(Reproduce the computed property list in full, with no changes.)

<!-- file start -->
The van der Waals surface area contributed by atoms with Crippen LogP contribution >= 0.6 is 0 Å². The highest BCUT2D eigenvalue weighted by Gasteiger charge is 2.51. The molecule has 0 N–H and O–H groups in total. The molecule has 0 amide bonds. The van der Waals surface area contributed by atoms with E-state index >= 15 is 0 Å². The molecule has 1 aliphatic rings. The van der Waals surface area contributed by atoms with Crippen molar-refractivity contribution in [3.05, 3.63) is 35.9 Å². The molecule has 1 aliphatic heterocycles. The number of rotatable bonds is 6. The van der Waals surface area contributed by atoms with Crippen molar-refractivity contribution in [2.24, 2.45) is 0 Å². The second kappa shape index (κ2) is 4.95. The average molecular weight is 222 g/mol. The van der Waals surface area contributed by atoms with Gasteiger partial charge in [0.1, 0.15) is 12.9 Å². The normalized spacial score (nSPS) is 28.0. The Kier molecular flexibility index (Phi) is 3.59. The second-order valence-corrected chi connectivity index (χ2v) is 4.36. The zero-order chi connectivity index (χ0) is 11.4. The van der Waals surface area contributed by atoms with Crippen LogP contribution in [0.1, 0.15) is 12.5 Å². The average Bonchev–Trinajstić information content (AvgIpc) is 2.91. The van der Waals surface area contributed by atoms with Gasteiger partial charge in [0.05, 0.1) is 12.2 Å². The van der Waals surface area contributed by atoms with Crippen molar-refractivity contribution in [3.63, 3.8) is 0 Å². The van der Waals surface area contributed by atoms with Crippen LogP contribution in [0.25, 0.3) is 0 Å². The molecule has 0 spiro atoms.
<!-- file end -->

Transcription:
The van der Waals surface area contributed by atoms with Crippen LogP contribution >= 0.6 is 0 Å². The highest BCUT2D eigenvalue weighted by Gasteiger charge is 2.51. The molecule has 0 N–H and O–H groups in total. The molecule has 0 amide bonds. The van der Waals surface area contributed by atoms with E-state index >= 15 is 0 Å². The molecule has 1 aliphatic rings. The van der Waals surface area contributed by atoms with Crippen molar-refractivity contribution in [3.05, 3.63) is 35.9 Å². The molecule has 1 aliphatic heterocycles. The number of rotatable bonds is 6. The van der Waals surface area contributed by atoms with Crippen molar-refractivity contribution in [2.24, 2.45) is 0 Å². The second kappa shape index (κ2) is 4.95. The average molecular weight is 222 g/mol. The van der Waals surface area contributed by atoms with Gasteiger partial charge in [0.1, 0.15) is 12.9 Å². The normalized spacial score (nSPS) is 28.0. The Kier molecular flexibility index (Phi) is 3.59. The second-order valence-corrected chi connectivity index (χ2v) is 4.36. The zero-order chi connectivity index (χ0) is 11.4. The van der Waals surface area contributed by atoms with Crippen LogP contribution in [0.1, 0.15) is 12.5 Å². The average Bonchev–Trinajstić information content (AvgIpc) is 2.91. The van der Waals surface area contributed by atoms with Gasteiger partial charge in [0.05, 0.1) is 12.2 Å². The van der Waals surface area contributed by atoms with Crippen molar-refractivity contribution in [3.63, 3.8) is 0 Å². The van der Waals surface area contributed by atoms with Crippen LogP contribution in [0.25, 0.3) is 0 Å². The molecule has 0 spiro atoms.